Viewing partisan news reports from both the conservative and liberal viewpoints doesn’t make people more accepting of citizens on the other side of the political fence, new research finds.
A study of people in the United States and Israel examined citizens’ media consumption: specifically, how often they viewed liberal and conservative news outlets and how often they viewed mainstream, relatively neutral news sites.
Results showed that people who consumed a greater amount of partisan media content were more polarized – even if they viewed partisan content from both sides.
That finding is worrisome, said R. Kelly Garrett, lead author of the international study and associate professor of communication at The Ohio State University.
“It means that getting your news from two partisan outlets on opposite sides of an issue is not the same as getting your news from one relatively neutral news outlet that tries to present both sides,” Garrett said.
Rather than seeking truth, people who visit both liberal and conservative news sites may be seeking an opportunity to see how wrong the other side is, he said.
“These results really underscore the importance of preserving a nonpartisan news media.”
The study appears online in the journal Human Communication Research.
The findings are important because they were essentially replicated in two countries (the United States and Israel) where the political culture and the news media are both very different from each other, Garrett said.
The U.S. data came from a survey of more than 600 citizens taken in the fall of 2012, before the presidential election. The Israeli data came from a survey of about 400 citizens just before and after the 2013 Israel national election.
In both countries, respondents were asked to describe their political leanings. There were then several measures designed to assess polarization. In the United States, for example, people were asked to rate how favorably they felt about political figures like Barack Obama and Mitt Romney.
In another measure of polarization, the Americans were asked how they would feel about having one of their children marry someone from the opposing political party, and whether they thought people from the opposing party were patriotic, intelligent, selfish and/or mean, among other traits.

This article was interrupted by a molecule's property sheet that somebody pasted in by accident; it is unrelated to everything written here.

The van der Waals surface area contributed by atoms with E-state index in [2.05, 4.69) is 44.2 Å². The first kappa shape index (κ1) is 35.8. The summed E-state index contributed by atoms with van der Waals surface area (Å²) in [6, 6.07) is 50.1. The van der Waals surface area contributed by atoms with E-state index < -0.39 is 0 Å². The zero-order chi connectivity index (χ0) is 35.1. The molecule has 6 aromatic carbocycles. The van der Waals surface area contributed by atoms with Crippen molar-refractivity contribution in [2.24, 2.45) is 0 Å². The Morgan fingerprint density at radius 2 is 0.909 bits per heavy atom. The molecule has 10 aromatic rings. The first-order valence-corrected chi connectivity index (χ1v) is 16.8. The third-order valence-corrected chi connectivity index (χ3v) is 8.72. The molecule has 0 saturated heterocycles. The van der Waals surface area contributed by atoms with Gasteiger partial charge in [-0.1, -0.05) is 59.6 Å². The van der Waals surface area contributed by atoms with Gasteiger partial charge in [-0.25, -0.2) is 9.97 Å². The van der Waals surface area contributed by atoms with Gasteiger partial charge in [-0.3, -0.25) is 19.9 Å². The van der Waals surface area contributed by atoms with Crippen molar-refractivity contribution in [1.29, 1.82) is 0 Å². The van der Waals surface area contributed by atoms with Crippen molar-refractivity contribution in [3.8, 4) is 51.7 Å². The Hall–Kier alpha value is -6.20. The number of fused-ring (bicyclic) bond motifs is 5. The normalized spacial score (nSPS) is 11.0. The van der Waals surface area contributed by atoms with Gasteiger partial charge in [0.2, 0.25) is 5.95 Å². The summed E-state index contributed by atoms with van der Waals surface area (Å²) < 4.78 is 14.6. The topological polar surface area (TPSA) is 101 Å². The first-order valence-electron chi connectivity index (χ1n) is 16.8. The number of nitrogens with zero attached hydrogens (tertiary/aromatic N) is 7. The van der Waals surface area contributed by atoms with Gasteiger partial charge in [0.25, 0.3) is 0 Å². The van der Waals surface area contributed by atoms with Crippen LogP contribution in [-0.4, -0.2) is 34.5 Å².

The question for the researchers was: How much were these measures of polarization affected by the media that participants consumed?
American respondents were asked how often they went to online liberal news sites (such as Huffington Post, Daily Kos) or major news organizations that are frequently characterized as favoring liberal positions (New York Times, MSNBC). They were also asked about their visits to conservative online news sites (such as Drudge Report, TownHall) or major news organizations frequently characterized as favoring conservative positions (Wall Street Journal, FOX News.)
Respondents also reported their use of mainstream, relatively neutral online news sites, including USA Today, CBS News and Yahoo! News.
The results showed that the more people visited partisan sites associated with their own views, the more polarized they were. In other words, they liked their own candidates more, and liked the opposing candidates less. They were also less likely to want their child to marry someone from the opposing political party, and were more likely to associate members of the opposing party with negative traits (such as being mean) and less likely to associate them with positive terms (like honest).
“Heavy use of partisan media doesn’t just affect your attitudes about the other party’s candidates,” Garrett said.
“It also affects how you think about the other party’s supporters – you’ll be more likely to see them as less patriotic and more close-minded, for example.”
People who visit partisan sites associated with the opposing party are less polarized – they don’t have such negative attitudes about the candidates and supporters of the other political party.
But Garrett and his colleagues found a troubling interaction effect: Polarization is actually amplified when people view a lot of partisan content associated with their own political views and also a lot of content associated with the opposition.
There was some evidence of that in the United States, but even stronger evidence in Israel, where the researchers could see how use of partisan media on both political sides at one point in time was linked to further polarization later on.
Garrett said he thinks he knows why.
“We know that partisan media will ridicule people on the other side, and may even encourage their supporters to go to the opposition websites to see the horrible things they are saying,” he said.
“So people aren’t consuming media on both sides of the issue to understand what the truth is. They’re seeking out the other side just to see how wrong-headed they are.”
Garrett said that a nonpartisan, neutral media still has its place in society.
“Our results in the United States underscore the importance of preserving a nonpartisan news media,” he said.
“The mainstream media have a value beyond the business itself and could help limit some of the partisanship we have seen in this country.”
The other co-authors of the study were Benjamin Johnson, Rachel Neo and Ayseneur of Ohio State; Shira Dvir Gvirsman of Netanya Academic College in Israel; and Yariv Tsfati of the University of Haifa in Israel.
The research was supported by grants from the National Science Foundation and the Israeli Ministry of Science.
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